R&D Tax Credits What you need to qualify
Projects can take a long time to complete. From early feasibility and market research through to actual development, and sometimes user testing. Although all stages of the project are important, from an R&D tax point of view, it’s only the time when you are resolving any scientific or technological uncertainty that qualifies.
Qualifying R&D activity starts the minute your business identifies an uncertainty and ends when either it has been resolved or you realise you’re unable to and end up abandoning the project. That’s good to know, as even if the project fails, you can still claim for the money you spent.
Scientific or Technological Advancement
Most people do not fully appreciate the wide scope of what is classed as a scientific or technological advancement. One common misconception leads people to think of researchers in white coats working in labs or being the first to develop something. For R&D purposes, an advancement in science or technology is:
– Improving scientific or technological knowledge or capability.
– The development of a new process, material, device, product or service.
– The appreciable improvement of an existing process, material, device, product or service.
– The duplication of an existing process, material, device, product or service in a new or appreciably improved way.
HMRC’s guidance explains that overall knowledge refers to what is ‘publicly available’. So even if someone has already done what you are setting out to achieve, if that know-how isn’t in the public domain, and you’re having to do your own R&D, then its an activity that would still qualify.
Scientific or Technological Uncertainty
It’s important to identify uncertainty within a project as it determines the amount of time you are eligible to claim for. Uncertainty exists when there is doubt about the possibility, feasibility or achievability of a project which cannot be readily deducible by a competent professional. There is uncertainty an outcome cannot be reached by:
– Referring to publicly available knowledge.
– Implementing known techniques, process, materials etc.
– Making minor modifications, improvements or fine tuning.
Another type of uncertainty, often found in software and food projects, is where the whole process is complex rather than any individual part. So while you might understand each separate component, you could be unsure of how they will interact, or if one component will have a negative impact on another. This is called ‘system uncertainty’.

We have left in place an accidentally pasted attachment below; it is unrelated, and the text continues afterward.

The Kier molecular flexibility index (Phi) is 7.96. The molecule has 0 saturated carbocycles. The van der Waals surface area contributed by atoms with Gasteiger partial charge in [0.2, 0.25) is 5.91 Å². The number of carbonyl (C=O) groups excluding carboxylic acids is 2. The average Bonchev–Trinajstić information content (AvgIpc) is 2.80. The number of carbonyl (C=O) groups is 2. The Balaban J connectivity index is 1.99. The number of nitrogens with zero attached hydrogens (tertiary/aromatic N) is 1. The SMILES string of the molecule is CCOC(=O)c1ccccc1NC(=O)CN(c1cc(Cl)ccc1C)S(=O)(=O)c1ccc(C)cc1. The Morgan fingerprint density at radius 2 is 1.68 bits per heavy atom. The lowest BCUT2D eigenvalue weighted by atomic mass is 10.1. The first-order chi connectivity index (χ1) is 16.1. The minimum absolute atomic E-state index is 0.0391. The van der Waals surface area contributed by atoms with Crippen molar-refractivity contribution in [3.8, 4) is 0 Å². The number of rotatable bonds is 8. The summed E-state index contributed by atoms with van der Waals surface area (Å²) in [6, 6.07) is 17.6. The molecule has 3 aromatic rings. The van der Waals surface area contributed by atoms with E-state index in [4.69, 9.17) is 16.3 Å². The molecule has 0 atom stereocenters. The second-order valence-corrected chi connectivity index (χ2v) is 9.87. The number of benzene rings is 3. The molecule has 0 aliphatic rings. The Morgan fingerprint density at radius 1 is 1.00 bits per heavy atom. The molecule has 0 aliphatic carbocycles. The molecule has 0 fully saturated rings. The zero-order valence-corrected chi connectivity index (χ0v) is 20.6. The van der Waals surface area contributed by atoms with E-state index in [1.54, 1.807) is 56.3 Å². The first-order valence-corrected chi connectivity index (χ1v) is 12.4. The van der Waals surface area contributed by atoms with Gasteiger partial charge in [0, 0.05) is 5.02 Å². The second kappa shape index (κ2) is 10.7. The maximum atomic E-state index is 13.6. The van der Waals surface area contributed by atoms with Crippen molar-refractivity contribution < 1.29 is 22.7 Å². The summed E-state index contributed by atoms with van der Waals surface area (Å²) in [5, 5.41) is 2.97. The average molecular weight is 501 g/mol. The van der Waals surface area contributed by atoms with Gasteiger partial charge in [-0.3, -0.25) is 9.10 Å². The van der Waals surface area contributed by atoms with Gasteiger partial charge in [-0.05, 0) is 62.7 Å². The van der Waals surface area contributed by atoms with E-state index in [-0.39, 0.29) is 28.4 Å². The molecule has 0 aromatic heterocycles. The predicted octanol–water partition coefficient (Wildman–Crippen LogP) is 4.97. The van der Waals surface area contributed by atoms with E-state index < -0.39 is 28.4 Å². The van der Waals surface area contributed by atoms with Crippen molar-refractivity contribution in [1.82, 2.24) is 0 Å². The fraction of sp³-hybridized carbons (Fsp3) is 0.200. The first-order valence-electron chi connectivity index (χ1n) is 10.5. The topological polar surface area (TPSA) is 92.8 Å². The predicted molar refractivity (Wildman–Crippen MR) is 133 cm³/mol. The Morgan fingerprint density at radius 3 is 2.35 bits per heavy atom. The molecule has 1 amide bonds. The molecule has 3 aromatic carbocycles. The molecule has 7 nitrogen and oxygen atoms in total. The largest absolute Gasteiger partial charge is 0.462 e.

A competent professional are the people within the business who have both the knowledge and are up to speed on the industry standards and processes. They usually have lots of experience either through their training and accreditation or practical experience. They are the ones who are best placed to detect a project that might qualify. It’s our job to explain what qualifies for R&D Tax relief to help them do this.
These people are key to the claiming process and pin pointing them early on really helps.
Salaries, employers’ national insurance and pension contributions, bonuses, commissions and reimbursed expenses.
Externally Provided Workers
Third party workers hired for a task through an intermediary, which you have ‘supervision, direction and control’ over.
Generally, for people or companies that you have contracted to help with certain aspects of your project.
Any computer software or software licences that are specifically purchased and/ or used for an R&D project.
Raw materials or ingredients used when developing a product. Essentially, anything ‘used and transformed’ during an R&D project.
Funding for independent research and development for a qualifying body.